Swedish Death Cleaning

Many of us have closets that are full to bursting.  They’re so tightly wedged that you get serious anaerobic exercise shoving heavy rows of clothing to one side or the other, desperately trying to clear a space to hang something, because you know if you don’t clear that space and try to wrestle free a hanger, it’s likely to come springing out of the crush and inflict bodily injury.

If this sounds like your closet, it may be time for a Swedish Death Cleaning.

That’s the grim name for the latest personal decluttering trend that’s sweeping Scandinavia.  The underlying, admittedly morbid “death” concept comes in because the goal is to try to make sure that your estate is as easy for your survivors to administer as possible.  Why make them tackle that jam-packed closet when you could just do it yourself now, and save them the trouble later?

Some of the tips involved in Swedish Death Cleaning seem pretty sound to me.  The author suggests starting by discarding or giving away bulkier items, like coats, to immediately clear space, giving you the feeling that you are already making progress and incentivizing you to continue.  Other tips are to adopt a “uniform” — i.e., accept and embrace what you typically wear, rather holding on to things that you might someday wear for a once-in-a-blue-moon event — donate the impulse purchases that you don’t wear anymore, rather than keeping them because throwing them out makes you feel guilty that you made a dumb decision in the first place, and get rid of things that have no “worth” for you.

It’s all good advice, but the trick is always with the execution.  What to do, for example, with those jeans I wore when I was 25 pounds lighter and hope, someday, to comfortably wear again?

And when you’re done with your closets, it’s time to give the Death Clean treatment to those drawers that are so full that you have to depress the clothes with your hand to push the drawers closed.

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Closet Clean-Out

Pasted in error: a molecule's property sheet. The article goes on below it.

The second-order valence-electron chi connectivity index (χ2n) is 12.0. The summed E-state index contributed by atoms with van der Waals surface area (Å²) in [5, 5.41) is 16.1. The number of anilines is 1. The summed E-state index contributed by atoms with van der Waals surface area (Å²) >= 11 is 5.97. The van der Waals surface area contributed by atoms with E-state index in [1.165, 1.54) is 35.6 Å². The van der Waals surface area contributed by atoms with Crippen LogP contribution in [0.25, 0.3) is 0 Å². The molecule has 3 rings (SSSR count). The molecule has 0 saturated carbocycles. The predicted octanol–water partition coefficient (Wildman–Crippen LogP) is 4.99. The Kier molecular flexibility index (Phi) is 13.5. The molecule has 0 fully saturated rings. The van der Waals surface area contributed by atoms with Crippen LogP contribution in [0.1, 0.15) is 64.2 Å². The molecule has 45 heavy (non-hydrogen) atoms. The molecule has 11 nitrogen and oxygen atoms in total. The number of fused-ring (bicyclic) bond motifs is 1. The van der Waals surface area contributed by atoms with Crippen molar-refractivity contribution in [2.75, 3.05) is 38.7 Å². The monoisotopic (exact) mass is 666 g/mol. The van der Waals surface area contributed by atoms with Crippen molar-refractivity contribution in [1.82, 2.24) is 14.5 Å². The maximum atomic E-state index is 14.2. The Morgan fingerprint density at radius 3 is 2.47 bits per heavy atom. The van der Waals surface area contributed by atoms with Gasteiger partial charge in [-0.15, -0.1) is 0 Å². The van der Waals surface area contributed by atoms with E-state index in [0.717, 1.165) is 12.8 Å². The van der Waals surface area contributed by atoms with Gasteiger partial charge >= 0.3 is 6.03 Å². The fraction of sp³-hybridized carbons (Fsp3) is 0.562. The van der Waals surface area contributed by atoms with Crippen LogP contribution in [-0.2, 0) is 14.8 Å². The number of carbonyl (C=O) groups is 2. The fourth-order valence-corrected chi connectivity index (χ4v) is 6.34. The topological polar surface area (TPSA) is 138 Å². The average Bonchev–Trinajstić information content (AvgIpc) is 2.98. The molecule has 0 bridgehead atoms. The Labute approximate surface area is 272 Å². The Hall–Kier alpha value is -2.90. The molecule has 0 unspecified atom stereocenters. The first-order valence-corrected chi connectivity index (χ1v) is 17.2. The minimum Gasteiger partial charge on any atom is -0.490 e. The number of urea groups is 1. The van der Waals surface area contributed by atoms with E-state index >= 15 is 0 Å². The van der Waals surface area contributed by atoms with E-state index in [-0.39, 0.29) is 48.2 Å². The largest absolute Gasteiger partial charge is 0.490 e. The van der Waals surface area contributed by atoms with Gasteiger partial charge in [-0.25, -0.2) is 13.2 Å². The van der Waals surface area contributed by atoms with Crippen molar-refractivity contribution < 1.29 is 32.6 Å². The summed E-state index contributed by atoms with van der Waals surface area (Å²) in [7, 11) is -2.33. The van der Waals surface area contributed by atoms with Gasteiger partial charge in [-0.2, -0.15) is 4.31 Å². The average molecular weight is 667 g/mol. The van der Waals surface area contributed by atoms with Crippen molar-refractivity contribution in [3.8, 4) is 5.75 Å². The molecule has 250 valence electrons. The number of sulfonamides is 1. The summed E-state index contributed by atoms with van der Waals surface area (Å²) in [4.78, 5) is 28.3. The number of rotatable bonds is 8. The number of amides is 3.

This morning I am tackling a project that I’ve been putting off for months.  (I’m using the word “tackling,” incidentally, because Ohio State has another off-week this week, so I’ve got to get my football fix in somehow.)

IMG_3437It’s my closet. It’s filled to overflowing with stuff, and it’s time to go through the shelves and hanging items, clean it out, and either toss things in the trash or contribute them to the Volunteers of America — a great organization that makes good use of second-hand items.

It’s amazing what you accumulate as the years roll by.  A t-shirt that you bought from a street vendor on an overseas trip that shrank down to elfin size after only one washing.  A generic “Tucson” sweatshirt that from a long-ago trip to Arizona where you discovered to your surprise that the Grand Canyon State actually can experience cold weather.  A polo shirt thoughtfully purchased by a relative that is made entirely of itchy artificial fibers that cause you to sweat inordinately whenever you put it on.  A crass bright orange t-shirt that you bought on a beach vacation in the ’80s that now really shouldn’t be worn anywhere.  And how in the world did I end up with six pairs of sandals and flip-flops?

Among it all are many perfectly good articles of clothing that are just too small or too big or that I can’t imagine ever wearing again — as well as worn out shoes, belts that are falling apart, overly bulky sweaters, and other assorted bric-a-brac.  Out with them all!

I’ve ended up with a closet that is now more manageable and organized — for now, at least — and I hope that some people end up wearing the too-big and too-small items that I don’t need anymore.  Finishing this long-deferred job feels good, and liberating, too.